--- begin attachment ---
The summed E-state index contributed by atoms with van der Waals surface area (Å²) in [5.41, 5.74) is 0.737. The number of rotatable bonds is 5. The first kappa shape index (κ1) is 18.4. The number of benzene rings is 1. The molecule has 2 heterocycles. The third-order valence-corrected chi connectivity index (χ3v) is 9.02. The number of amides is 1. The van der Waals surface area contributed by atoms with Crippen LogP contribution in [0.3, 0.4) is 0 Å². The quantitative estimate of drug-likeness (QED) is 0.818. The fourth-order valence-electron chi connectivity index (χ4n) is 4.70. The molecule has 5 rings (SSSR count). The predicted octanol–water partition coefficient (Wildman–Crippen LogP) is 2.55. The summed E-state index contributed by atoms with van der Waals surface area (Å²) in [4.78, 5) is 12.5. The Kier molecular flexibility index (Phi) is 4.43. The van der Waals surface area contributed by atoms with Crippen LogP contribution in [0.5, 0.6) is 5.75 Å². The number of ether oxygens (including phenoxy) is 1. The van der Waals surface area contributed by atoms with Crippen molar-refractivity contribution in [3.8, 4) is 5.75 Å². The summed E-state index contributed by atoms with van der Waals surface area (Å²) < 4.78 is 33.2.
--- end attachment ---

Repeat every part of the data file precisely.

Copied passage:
The summed E-state index contributed by atoms with van der Waals surface area (Å²) in [5.41, 5.74) is 0.737. The number of rotatable bonds is 5. The first kappa shape index (κ1) is 18.4. The number of benzene rings is 1. The molecule has 2 heterocycles. The third-order valence-corrected chi connectivity index (χ3v) is 9.02. The number of amides is 1. The van der Waals surface area contributed by atoms with Crippen LogP contribution in [0.3, 0.4) is 0 Å². The quantitative estimate of drug-likeness (QED) is 0.818. The fourth-order valence-electron chi connectivity index (χ4n) is 4.70. The molecule has 5 rings (SSSR count). The predicted octanol–water partition coefficient (Wildman–Crippen LogP) is 2.55. The summed E-state index contributed by atoms with van der Waals surface area (Å²) in [4.78, 5) is 12.5. The Kier molecular flexibility index (Phi) is 4.43. The van der Waals surface area contributed by atoms with Crippen LogP contribution in [0.5, 0.6) is 5.75 Å². The number of ether oxygens (including phenoxy) is 1. The van der Waals surface area contributed by atoms with Crippen molar-refractivity contribution in [3.8, 4) is 5.75 Å². The summed E-state index contributed by atoms with van der Waals surface area (Å²) < 4.78 is 33.2.